Better emergency response proposed for oil, gas wells
Recent mishaps cited in call for improvement
July 27, 2010 4:00 AM
Loretta Weir, of Lincoln Place, questions the safety of drinking water in connection with gas well drilling at Monday's meeting of the DEP and Environmental Quality Board.
By Don Hopey Pittsburgh Post-Gazette
June Chappel said she feared for her life as a Marcellus Shale well flared burning gas and flames licked and melted the plastic liner of a massive wastewater pit 200 feet from her back door in September.
While the windows of her Hopewell Township home in rural Washington County rattled from the noise of the flare and her dogs cowered trying to find refuge from the intense heat, a volunteer fire department sprayed water on the flaring gas and Ms. Chappel called the state Department of Environmental Protection for information.
But no fire or burning wastewater pond liner had been reported to the DEP or the county 911, Ms. Chappel told a U.S. Senate hearing held Monday at the federal courthouse, Downtown, to review existing emergency response procedures in the state's fast-growing Marcellus Shale gas well industry and proposed improvements.
"I felt very unsafe, like I was going to have a heart attack," Ms. Chappel, fighting back tears, testified at the hearing, where a photographic enlargement of the picture she snapped of the flaring Range Resources Inc. well and burning pit liner was on display. "Once the situation got out of control, neither the drilling company nor the fire department ever came to our house to warn us about the fire and no evacuation order was issued."
She said Range Resources subsequently told her a liner fire had not occurred, but Matt Pitzarella, a spokesman for Range Resources, said Monday that the pit liner did catch fire but was controlled by the volunteer fire department that was paid by the company to be on site as gas was flared from all seven wells on the drill pad next to Ms. Chappel's property.
"When we had a fire on the liner, they were able to quickly put it out," Mr. Pitzarella said. "Where we did fail is in following through on our communications with her."
He said the liner fire was reported to the DEP, but the DEP was unable to confirm that Monday afternoon.
U.S. Sen. Bob Casey, D-Pa., who chaired the hearing where industry and emergency safety experts also testified, cited a number of recent accidents at well drilling sites and said he soon will introduce legislation aimed at improving emergency response standards at oil and gas wells. Among the recent accidents was one Friday in Indiana Township, Allegheny County, in which two men died.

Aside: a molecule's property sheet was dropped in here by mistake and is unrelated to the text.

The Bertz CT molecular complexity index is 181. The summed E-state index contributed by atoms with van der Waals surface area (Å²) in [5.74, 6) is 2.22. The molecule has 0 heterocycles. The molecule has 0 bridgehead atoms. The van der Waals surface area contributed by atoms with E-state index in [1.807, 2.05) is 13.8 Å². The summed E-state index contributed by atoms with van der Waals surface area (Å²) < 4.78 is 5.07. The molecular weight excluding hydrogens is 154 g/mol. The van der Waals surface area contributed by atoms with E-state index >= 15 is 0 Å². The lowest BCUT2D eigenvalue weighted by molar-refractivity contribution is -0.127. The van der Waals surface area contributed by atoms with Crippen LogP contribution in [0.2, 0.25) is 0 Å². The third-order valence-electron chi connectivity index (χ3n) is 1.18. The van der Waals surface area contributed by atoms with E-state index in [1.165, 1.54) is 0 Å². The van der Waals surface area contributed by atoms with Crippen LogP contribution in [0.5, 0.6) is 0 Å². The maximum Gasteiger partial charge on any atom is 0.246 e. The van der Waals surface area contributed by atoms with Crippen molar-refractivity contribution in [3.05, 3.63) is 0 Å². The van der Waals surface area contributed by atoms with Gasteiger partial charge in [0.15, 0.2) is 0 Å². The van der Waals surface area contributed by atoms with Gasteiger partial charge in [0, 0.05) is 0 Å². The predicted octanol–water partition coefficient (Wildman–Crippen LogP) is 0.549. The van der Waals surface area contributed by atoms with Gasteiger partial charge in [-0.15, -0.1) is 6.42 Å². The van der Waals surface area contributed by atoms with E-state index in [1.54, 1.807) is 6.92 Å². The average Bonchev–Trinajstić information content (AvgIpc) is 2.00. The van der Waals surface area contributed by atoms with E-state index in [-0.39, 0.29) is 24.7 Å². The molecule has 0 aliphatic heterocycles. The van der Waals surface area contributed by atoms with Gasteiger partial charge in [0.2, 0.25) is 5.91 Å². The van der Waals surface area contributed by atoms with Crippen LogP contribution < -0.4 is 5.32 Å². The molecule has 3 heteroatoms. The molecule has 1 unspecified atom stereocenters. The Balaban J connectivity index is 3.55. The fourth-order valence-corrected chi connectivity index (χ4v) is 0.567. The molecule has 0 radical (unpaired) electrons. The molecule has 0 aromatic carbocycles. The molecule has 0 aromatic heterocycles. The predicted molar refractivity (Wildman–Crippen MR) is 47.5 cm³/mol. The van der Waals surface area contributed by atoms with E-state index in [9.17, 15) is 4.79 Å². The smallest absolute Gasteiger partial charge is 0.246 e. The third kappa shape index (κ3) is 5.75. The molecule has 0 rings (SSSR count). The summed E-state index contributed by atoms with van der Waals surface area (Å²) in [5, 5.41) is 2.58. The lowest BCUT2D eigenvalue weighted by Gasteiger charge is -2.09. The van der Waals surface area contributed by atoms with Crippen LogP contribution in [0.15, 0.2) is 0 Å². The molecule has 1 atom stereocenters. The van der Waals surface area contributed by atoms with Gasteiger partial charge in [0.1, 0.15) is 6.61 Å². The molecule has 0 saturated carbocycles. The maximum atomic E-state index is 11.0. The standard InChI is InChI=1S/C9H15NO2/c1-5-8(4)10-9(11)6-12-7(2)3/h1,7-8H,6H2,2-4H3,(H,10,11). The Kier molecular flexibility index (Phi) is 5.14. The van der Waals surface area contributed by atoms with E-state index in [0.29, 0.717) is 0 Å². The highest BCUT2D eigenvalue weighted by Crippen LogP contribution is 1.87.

"These are basic procedures that should already be in place, fundamental health and safety procedures that make sense for people across the nation," Mr. Casey said.
The Faster Action Safety Team Emergency Response Act of 2010 would give the Occupational Health and Safety Administration authority to require the speedy notification of local and national emergency response agencies in the event of an accident, explosion or fire and require that a certified emergency response team be stationed within a one-hour drive of oil and gas well sites.
Ralph Tijerina, a Range Resources director and safety committee co-chair for the Marcellus Shale Coalition and the Pennsylvania Independent Oil and Gas Association, said the industry is working with the state fire commissioner to develop training models for emergency responders.
Anthony Iannacchione, director of the Mining Engineering Program in the University of Pittsburgh's Swanson School of Engineering, said government standards are needed but companies should be encouraged to proactively identify and manage the risks posed by well development.
"The risks are different in Clearfield County, where it's a remote location, and Allegheny County, in a populated area," Mr. Innacchione said. "The drilling plans shouldn't be the same because the risks are not the same."
Robert French, director of the Pennsylvania Emergency Management Agency, said the recent well "blowout" in Clearfield County and a fire at a well separator tank in Susquehanna County, show Marcellus Shale drilling poses risks. The state is addressing those risks, he said, by working on training programs with the industry and county emergency management coordinators.
He recommended that local emergency responders be notified when the state DEP issues drilling permits and that the list of chemical additives used in the hydraulic fracturing process be distributed so emergency responders can properly prepare.